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Huang, "Privatizing public enterprises in developing countries: The case of Taiwan's government-owned banks," 1993
Tien-Mu Thomas Huang, D.P.A.
Public enterprise privatization has become a major policy issue in both developed and developing countries. However, the shift from government-run economies to private enterprise in the developing world has been much less smooth than expected. Implementing this radical policy change has been proved to be slow, frustrating, and perplexing. It is not clear that the theories and empirical evidence purported to justify privatization in developed countries are applicable to the developing world.
By using the case study method, this dissertation is devoted to both descriptive and causal analyses of Taiwan's government-owned banks privatization policy. The primary purpose of this study is to identify factors affecting the implementation effectiveness of Taiwan's policy to privatize its government-owned banks between 1989 and 1992.
To attain this purpose, an indigenous implementation model is developed by synthesizing implementation literature and conceptualizing the privatization experiences of fifteen developing countries. The author identified six variables: ideological compatibility, sociocultural characteristics, institutional maturity, strength of leadership, administrative capability, and political situation, that influence the successful implementation of a privatization policy. Application of this indigenous conceptual framework shows that most implementation problems stem from a misfit between privatization content and developmental context.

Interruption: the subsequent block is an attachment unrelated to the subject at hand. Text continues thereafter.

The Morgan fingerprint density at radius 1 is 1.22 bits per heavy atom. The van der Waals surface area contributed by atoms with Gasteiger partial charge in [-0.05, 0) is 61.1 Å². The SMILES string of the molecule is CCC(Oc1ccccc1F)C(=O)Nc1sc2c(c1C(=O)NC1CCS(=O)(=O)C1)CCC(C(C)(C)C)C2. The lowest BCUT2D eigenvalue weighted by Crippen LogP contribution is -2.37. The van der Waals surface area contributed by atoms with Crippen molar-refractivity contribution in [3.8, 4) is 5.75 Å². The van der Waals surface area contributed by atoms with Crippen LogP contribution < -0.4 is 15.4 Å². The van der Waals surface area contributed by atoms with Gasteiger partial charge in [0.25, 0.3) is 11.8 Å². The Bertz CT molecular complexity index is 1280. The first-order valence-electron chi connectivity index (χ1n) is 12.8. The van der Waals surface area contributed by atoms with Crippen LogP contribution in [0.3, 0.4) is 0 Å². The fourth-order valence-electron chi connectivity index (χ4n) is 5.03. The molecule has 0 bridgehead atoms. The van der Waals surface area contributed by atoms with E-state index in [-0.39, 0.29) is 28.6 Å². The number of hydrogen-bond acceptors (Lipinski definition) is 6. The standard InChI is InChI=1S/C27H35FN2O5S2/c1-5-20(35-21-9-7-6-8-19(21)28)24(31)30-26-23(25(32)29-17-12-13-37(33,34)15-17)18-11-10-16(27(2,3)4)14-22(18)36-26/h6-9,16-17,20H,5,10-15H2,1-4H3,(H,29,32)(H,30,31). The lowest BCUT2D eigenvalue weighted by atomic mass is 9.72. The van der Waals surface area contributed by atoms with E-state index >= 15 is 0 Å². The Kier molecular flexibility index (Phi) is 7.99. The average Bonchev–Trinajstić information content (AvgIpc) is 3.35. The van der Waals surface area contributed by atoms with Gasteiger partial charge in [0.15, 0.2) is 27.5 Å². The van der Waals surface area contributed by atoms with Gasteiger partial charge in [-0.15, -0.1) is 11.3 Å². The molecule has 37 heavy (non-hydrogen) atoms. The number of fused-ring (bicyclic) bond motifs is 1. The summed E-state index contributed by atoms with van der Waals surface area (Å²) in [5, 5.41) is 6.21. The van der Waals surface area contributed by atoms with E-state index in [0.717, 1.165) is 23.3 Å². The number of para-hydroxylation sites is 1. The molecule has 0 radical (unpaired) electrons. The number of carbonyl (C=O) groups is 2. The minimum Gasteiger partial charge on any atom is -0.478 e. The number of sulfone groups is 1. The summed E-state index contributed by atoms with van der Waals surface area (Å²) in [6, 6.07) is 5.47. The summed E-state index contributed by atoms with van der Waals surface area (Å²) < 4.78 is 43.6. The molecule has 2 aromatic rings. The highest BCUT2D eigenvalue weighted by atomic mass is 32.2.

By applying this indigenous conceptual framework in the case study, the author finds that ideological and sociocultural factors are basically supportive and stable in the privatization process, nevertheless, institutional, leadership, administrative, and political variables have become major problems that hamper implementation of Taiwan's policy to privatize its government-owned banks. Taiwan's residual authoritarianism is the single most formidable problem encountered in the implementation process. Once again it is evident that the politics-administration dichotomy is impracticable. (Copies available exclusively from Micrographics Department, Doheny Library, USC, Los Angeles, CA 90089-0182.)
Advisor: Clayton, Ross
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